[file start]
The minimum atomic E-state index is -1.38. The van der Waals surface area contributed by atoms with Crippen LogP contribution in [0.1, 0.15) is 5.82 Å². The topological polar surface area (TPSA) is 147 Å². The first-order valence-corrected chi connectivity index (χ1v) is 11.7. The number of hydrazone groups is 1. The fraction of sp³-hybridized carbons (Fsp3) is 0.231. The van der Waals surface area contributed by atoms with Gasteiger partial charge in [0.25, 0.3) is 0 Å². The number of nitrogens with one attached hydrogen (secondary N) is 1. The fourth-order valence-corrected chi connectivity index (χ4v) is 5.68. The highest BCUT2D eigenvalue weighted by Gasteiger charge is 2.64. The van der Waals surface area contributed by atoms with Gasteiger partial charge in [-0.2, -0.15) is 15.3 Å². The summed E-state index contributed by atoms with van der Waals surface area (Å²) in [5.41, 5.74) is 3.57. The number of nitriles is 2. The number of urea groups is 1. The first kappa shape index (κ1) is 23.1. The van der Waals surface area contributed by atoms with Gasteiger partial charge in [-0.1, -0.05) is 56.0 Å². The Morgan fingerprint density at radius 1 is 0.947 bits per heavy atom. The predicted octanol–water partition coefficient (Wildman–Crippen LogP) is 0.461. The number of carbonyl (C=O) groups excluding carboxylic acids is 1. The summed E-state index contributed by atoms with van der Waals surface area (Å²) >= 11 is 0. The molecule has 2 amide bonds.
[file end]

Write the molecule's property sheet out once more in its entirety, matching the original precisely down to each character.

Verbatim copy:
The minimum atomic E-state index is -1.38. The van der Waals surface area contributed by atoms with Crippen LogP contribution in [0.1, 0.15) is 5.82 Å². The topological polar surface area (TPSA) is 147 Å². The first-order valence-corrected chi connectivity index (χ1v) is 11.7. The number of hydrazone groups is 1. The fraction of sp³-hybridized carbons (Fsp3) is 0.231. The van der Waals surface area contributed by atoms with Gasteiger partial charge in [0.25, 0.3) is 0 Å². The number of nitrogens with one attached hydrogen (secondary N) is 1. The fourth-order valence-corrected chi connectivity index (χ4v) is 5.68. The highest BCUT2D eigenvalue weighted by Gasteiger charge is 2.64. The van der Waals surface area contributed by atoms with Gasteiger partial charge in [-0.2, -0.15) is 15.3 Å². The summed E-state index contributed by atoms with van der Waals surface area (Å²) in [5.41, 5.74) is 3.57. The number of nitriles is 2. The number of urea groups is 1. The first kappa shape index (κ1) is 23.1. The van der Waals surface area contributed by atoms with Gasteiger partial charge in [-0.1, -0.05) is 56.0 Å². The Morgan fingerprint density at radius 1 is 0.947 bits per heavy atom. The predicted octanol–water partition coefficient (Wildman–Crippen LogP) is 0.461. The number of carbonyl (C=O) groups excluding carboxylic acids is 1. The summed E-state index contributed by atoms with van der Waals surface area (Å²) >= 11 is 0. The molecule has 2 amide bonds.